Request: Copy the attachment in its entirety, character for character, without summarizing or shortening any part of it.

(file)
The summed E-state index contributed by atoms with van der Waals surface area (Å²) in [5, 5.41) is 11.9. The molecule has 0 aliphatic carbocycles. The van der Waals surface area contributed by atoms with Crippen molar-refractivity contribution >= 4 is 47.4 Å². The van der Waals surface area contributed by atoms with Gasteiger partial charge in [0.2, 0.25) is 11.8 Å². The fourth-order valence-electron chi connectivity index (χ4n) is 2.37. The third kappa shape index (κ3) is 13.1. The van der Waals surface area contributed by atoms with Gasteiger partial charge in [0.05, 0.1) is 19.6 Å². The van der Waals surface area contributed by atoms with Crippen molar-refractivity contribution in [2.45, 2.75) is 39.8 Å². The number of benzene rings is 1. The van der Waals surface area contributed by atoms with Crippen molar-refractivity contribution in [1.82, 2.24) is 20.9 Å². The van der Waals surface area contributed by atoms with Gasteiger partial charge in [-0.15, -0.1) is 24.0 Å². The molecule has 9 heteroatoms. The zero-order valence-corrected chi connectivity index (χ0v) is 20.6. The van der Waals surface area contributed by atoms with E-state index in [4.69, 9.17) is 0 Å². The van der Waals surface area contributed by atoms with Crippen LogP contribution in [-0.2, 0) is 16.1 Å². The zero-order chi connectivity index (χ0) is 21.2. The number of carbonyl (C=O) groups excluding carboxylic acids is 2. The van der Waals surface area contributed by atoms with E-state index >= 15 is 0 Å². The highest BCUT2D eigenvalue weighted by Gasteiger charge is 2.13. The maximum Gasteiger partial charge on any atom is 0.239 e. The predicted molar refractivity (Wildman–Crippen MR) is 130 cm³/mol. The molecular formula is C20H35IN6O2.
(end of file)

The summed E-state index contributed by atoms with van der Waals surface area (Å²) in [5, 5.41) is 11.9. The molecule has 0 aliphatic carbocycles. The van der Waals surface area contributed by atoms with Crippen molar-refractivity contribution >= 4 is 47.4 Å². The van der Waals surface area contributed by atoms with Gasteiger partial charge in [0.2, 0.25) is 11.8 Å². The fourth-order valence-electron chi connectivity index (χ4n) is 2.37. The third kappa shape index (κ3) is 13.1. The van der Waals surface area contributed by atoms with Gasteiger partial charge in [0.05, 0.1) is 19.6 Å². The van der Waals surface area contributed by atoms with Crippen molar-refractivity contribution in [2.45, 2.75) is 39.8 Å². The number of benzene rings is 1. The van der Waals surface area contributed by atoms with Crippen molar-refractivity contribution in [1.82, 2.24) is 20.9 Å². The van der Waals surface area contributed by atoms with Gasteiger partial charge in [-0.15, -0.1) is 24.0 Å². The molecule has 9 heteroatoms. The zero-order valence-corrected chi connectivity index (χ0v) is 20.6. The van der Waals surface area contributed by atoms with E-state index in [4.69, 9.17) is 0 Å². The van der Waals surface area contributed by atoms with Crippen LogP contribution in [-0.2, 0) is 16.1 Å². The zero-order chi connectivity index (χ0) is 21.2. The number of carbonyl (C=O) groups excluding carboxylic acids is 2. The van der Waals surface area contributed by atoms with E-state index >= 15 is 0 Å². The highest BCUT2D eigenvalue weighted by Gasteiger charge is 2.13. The maximum Gasteiger partial charge on any atom is 0.239 e. The predicted molar refractivity (Wildman–Crippen MR) is 130 cm³/mol. The molecular formula is C20H35IN6O2.